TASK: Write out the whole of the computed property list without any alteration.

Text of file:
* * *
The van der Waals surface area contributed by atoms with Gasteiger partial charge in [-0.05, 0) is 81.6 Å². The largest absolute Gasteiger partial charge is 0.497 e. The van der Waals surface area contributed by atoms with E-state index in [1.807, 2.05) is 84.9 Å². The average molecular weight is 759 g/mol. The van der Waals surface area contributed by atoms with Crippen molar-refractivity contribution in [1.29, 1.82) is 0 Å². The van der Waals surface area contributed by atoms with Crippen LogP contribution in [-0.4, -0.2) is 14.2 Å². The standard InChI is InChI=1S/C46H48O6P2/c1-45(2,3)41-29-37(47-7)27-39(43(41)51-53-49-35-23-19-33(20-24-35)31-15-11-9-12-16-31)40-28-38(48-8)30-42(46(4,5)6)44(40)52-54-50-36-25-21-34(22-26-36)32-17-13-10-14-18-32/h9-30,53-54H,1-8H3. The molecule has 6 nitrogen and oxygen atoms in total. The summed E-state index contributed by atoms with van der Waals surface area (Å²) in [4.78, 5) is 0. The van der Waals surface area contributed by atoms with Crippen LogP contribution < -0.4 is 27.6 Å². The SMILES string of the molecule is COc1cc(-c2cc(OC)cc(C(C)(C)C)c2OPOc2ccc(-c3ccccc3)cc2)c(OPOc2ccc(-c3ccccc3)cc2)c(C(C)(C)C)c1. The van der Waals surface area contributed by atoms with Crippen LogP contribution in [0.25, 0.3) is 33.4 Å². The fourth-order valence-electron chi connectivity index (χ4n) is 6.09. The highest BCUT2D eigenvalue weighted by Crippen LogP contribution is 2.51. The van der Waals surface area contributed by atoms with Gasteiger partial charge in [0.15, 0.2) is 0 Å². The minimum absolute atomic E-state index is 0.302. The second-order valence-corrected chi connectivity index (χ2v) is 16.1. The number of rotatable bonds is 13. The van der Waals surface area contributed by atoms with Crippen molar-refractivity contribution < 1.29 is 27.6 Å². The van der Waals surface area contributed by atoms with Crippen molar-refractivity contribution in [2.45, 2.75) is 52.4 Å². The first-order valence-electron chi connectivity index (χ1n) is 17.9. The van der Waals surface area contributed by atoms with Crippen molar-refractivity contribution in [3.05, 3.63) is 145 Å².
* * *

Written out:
The van der Waals surface area contributed by atoms with Gasteiger partial charge in [-0.05, 0) is 81.6 Å². The largest absolute Gasteiger partial charge is 0.497 e. The van der Waals surface area contributed by atoms with E-state index in [1.807, 2.05) is 84.9 Å². The average molecular weight is 759 g/mol. The van der Waals surface area contributed by atoms with Crippen molar-refractivity contribution in [1.29, 1.82) is 0 Å². The van der Waals surface area contributed by atoms with Crippen LogP contribution in [-0.4, -0.2) is 14.2 Å². The standard InChI is InChI=1S/C46H48O6P2/c1-45(2,3)41-29-37(47-7)27-39(43(41)51-53-49-35-23-19-33(20-24-35)31-15-11-9-12-16-31)40-28-38(48-8)30-42(46(4,5)6)44(40)52-54-50-36-25-21-34(22-26-36)32-17-13-10-14-18-32/h9-30,53-54H,1-8H3. The molecule has 6 nitrogen and oxygen atoms in total. The summed E-state index contributed by atoms with van der Waals surface area (Å²) in [4.78, 5) is 0. The van der Waals surface area contributed by atoms with Crippen LogP contribution < -0.4 is 27.6 Å². The SMILES string of the molecule is COc1cc(-c2cc(OC)cc(C(C)(C)C)c2OPOc2ccc(-c3ccccc3)cc2)c(OPOc2ccc(-c3ccccc3)cc2)c(C(C)(C)C)c1. The van der Waals surface area contributed by atoms with Crippen LogP contribution in [0.25, 0.3) is 33.4 Å². The fourth-order valence-electron chi connectivity index (χ4n) is 6.09. The highest BCUT2D eigenvalue weighted by Crippen LogP contribution is 2.51. The van der Waals surface area contributed by atoms with Gasteiger partial charge in [0.15, 0.2) is 0 Å². The minimum absolute atomic E-state index is 0.302. The second-order valence-corrected chi connectivity index (χ2v) is 16.1. The number of rotatable bonds is 13. The van der Waals surface area contributed by atoms with Crippen molar-refractivity contribution < 1.29 is 27.6 Å². The van der Waals surface area contributed by atoms with Crippen molar-refractivity contribution in [2.45, 2.75) is 52.4 Å². The first-order valence-electron chi connectivity index (χ1n) is 17.9. The van der Waals surface area contributed by atoms with Crippen molar-refractivity contribution in [3.05, 3.63) is 145 Å².